Monitoring Data >> Current Data by Monitor >> Meteorological Parameters
Meteorological Parameters
Meteorological Measurements
  • Temperature: The ambient air temperature reported in degrees Fahrenheit. To convert to Celsius, subtract 32 from degrees Fahrenheit and divide by 1.8. Temperature sensors are often mounted on a lightweight tower at either 2 meters (2m) or 10 meters (10m) above the ground surface.
  • Relative Humidity: The ratio of actual water vapor in the ambient air to the maximum amount that could occur at the same ambient air temperature. The ratio is reported as a percentage.

  • Precipitation: Amount of rainfall reported in inches per hour.

  • Wind Speed: Wind velocity is reported in miles per hour. To convert to meters per second, divide by 2.24.

  • Wind Direction: Wind Directions Wind direction is the cardinal or intercardinal direction from which the wind is blowing. Wind directions are also reported in degrees azimuth, a compass scale of 0° to 360°. The cardinal directions are North (0° or 360° azimuth), East (90°), South (180°) and West (270°). See diagram at left.

  • Solar Radiation: The amount of atmospheric solar radiation with a wavelength of 0.4 to 1.1 micrometers in length reported in watts per square meter. These wavelengths are in the infrared and the visible light range of the electromagnetic spectrum.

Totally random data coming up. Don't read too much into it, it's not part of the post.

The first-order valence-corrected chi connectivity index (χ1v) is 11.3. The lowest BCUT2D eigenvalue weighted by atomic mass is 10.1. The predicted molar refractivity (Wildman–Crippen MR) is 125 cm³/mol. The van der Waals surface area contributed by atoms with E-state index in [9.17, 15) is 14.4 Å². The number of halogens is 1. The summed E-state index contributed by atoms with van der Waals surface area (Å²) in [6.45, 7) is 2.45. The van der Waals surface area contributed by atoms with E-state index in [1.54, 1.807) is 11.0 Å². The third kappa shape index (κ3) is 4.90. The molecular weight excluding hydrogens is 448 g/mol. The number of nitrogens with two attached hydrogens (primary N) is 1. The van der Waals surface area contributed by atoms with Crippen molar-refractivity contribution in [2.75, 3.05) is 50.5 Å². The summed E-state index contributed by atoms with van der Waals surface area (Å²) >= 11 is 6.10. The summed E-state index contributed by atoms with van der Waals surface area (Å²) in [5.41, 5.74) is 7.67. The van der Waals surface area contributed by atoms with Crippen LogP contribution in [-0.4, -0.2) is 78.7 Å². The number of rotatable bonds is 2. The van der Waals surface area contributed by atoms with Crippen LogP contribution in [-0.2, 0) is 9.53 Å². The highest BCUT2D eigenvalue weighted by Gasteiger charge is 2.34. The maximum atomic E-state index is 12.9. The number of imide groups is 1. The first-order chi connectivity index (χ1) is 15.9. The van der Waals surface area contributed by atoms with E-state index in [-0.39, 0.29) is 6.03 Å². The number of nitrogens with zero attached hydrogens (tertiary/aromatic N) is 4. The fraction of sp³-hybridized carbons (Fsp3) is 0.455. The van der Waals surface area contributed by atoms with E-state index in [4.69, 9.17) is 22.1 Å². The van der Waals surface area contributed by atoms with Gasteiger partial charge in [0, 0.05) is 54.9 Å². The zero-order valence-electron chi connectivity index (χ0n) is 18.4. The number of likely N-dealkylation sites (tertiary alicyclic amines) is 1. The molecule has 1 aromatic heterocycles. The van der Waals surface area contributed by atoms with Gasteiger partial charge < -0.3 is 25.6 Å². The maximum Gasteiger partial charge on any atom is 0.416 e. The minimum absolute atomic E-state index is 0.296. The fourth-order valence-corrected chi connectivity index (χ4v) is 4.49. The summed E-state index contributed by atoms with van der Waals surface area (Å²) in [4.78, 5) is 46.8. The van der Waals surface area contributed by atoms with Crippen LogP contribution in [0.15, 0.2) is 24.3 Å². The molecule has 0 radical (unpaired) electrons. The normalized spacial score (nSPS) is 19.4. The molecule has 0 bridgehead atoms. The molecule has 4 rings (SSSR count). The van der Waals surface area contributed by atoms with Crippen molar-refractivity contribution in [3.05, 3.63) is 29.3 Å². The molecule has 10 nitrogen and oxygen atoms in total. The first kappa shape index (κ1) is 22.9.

Pollutant Concentration Measurements
Two categories of air pollutants are monitored and shown here: Suspended Particulates and Gaseous Pollutants. Suspended particulates are generally measured and reported in units of micrograms per cubic meter (µg/m3). Gaseous pollutants are reported in either parts per billion (ppb) or parts per million (ppm), depending on the numerical precision required and the sensitivity of the monitoring equipment. All pollutants are shown as one-hour averages, except as noted below.

Note 1:
The 24-hour standard for PM2.5 is required to be evaluated using specially designated monitors termed "federal reference method (abbreviated "FRM") or federal equivalent method" ("FEM") monitors, FRM monitors currently are not capable of reporting one-hour averages and are not available for real-time reports. For real-time reports, we acquire PM2.5 one-hour averages using either a "tapered element oscillating microbalance" instrument ("TEOM") or a beta attenuation method instrument ("BAM").

Each TEOM is paired with an FRM at the same monitoring station, and we periodically compare 24-hour averages calculated from the TEOM data to the corresponding 24-hour averages measured directly by its companion FRM. BAM monitors are operable in a configuration that is FEM, but we pair new ones similarly with an FRM for a probationary period (typically, 12 months), and where there is a TEOM collocated with a BAM, we use the TEOM data for real-time reports. For reporting purposes, TEOM averages are adjusted in a manner explained in the next paragraph.

There is a strong, though imperfect, linear relationship between the TEOM and FRM data. Once we have accumulated at least 12 months of paired averages at a site, we can estimate that relationship using inverse regression and use it to compute "FRM-adjusted" TEOM averages representing our best prediction of the one-hour averages that would have been reported by a FRM. The regression equation can be stored in the TEOM's datalogger so that FRM-adjusted one-hour averages are computed in real time. We use the FRM-adjusted averages in online real-time data reports and current Air Quality Index reports. In general, the TEOM-FRM relationship varies with each season of the year, so at most sites, we cycle annually through 4 different regression equations.